These two surveys – it is also the interest of comparing them – also reveal differences in sensitivities. Reindustrialisation, for example, appears to be a French concern more than a German one. In the area of health, the French expect Europe to monitor the quality of food more strictly, while the Germans attach more importance to policies to combat drug addiction. On issues of values and rights, cracking down on sex crimes and police brutality is a priority especially for young Germans; among young French people, the comparative report of the two surveys evokes a “singular plebiscite” around women’s rights.
Nuclear power, a divisive subject on both sides
Finally, there remain the so-called shared controversies, in other words the proposals which, in the two countries, are the least consensual. This is the case with nuclear power plants: the idea that they should be promoted to increase energy independence and produce less carbon-intensive electricity than that produced by coal or gas divides young French people as much as young Germans, so even that the former live in a State where the anti-nuclear movement is historically much less powerful.
Other divisive proposals: the creation of a federal Europe, the strengthening of the powers of Parliament, the establishment of a European defense policy or a European army, questions relating to immigration, or measures aimed at to make a specific place for young people within the European institutions: in this respect, 15-30 year olds, French and Germans, expect the EU to involve all citizens more, but not them more than their elders . Contrary to what one might think, a measure such as lowering the electoral majority to 16 years – which is one of the promises of the new German government – is far from achieving consensus among young people, in both countries. .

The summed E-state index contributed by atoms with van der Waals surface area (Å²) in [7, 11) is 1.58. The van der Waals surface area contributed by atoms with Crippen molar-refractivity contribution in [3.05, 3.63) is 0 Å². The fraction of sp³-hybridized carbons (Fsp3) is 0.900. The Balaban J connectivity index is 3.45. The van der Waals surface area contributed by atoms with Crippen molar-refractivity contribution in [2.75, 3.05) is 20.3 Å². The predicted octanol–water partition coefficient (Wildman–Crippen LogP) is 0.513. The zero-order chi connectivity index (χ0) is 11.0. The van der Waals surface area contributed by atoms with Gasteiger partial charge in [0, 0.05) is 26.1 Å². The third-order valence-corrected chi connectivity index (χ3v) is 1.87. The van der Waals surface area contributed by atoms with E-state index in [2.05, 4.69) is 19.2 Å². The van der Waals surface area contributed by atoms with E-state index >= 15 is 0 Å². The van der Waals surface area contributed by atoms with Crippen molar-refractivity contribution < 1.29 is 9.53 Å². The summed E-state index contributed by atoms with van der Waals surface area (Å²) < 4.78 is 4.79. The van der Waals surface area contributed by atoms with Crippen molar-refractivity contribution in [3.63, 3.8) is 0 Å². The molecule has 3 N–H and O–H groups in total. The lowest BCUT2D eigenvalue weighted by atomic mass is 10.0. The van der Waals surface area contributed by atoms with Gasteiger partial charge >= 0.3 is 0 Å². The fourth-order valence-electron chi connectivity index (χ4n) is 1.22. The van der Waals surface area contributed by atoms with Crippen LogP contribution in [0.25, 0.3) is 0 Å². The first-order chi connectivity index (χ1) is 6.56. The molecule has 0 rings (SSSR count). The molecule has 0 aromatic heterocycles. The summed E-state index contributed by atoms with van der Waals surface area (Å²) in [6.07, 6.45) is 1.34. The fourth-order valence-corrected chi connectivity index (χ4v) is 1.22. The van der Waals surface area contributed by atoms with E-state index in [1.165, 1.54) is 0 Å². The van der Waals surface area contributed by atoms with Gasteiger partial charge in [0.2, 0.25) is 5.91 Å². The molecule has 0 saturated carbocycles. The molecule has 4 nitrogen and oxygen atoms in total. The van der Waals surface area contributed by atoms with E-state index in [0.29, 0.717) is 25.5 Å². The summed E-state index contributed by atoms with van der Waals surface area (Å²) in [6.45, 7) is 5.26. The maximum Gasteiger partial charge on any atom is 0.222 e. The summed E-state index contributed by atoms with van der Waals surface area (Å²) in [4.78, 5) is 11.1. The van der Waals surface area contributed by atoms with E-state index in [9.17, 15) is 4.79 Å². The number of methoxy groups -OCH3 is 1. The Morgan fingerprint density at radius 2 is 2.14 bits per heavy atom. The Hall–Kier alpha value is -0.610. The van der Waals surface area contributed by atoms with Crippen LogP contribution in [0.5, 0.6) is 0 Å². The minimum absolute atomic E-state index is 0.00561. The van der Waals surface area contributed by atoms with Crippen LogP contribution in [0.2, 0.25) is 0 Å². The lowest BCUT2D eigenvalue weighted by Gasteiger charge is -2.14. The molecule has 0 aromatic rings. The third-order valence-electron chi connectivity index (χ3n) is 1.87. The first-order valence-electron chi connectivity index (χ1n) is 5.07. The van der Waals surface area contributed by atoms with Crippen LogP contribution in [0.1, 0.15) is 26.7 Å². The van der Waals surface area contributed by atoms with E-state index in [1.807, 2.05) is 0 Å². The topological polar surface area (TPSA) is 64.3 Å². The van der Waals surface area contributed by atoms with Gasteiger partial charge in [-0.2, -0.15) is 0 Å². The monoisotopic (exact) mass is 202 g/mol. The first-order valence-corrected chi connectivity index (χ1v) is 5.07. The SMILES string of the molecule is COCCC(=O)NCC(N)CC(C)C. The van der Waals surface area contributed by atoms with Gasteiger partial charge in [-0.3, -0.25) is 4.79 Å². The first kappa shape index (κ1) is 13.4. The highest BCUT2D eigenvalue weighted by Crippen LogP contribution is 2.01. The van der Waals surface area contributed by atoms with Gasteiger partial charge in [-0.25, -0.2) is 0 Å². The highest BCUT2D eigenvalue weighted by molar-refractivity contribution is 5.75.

Student in a Franco-German course at the University of Saarland and member of the network of young “ambassadors” of the OFAJ, Josephine Ehm, 21, participated in the online consultation on the German side, but was also part of a small group of Germans from the border regions invited to the debates organized, in Strasbourg, then in Paris, within the framework of the conference on the future of Europe. From these various exchanges, she draws an assessment that is both very positive (in terms of the process) and relatively worried (as to the results themselves).
“What struck me, first, was the fact that there were so many people, online and in regional conferences, discussing the future of Europe. This proves that there is an urgent need to put European issues at the heart of society and to stop thinking that they only interest the elites”, says the young woman. “But, at the same time, I did not expect there to be so much reluctance and controversy over certain measures that I would have thought were more widely shared, such as the strengthening of the European Parliament. All of this shows that there is still a lot of work to be done to overcome these differences and define a coherent and consensual European project. »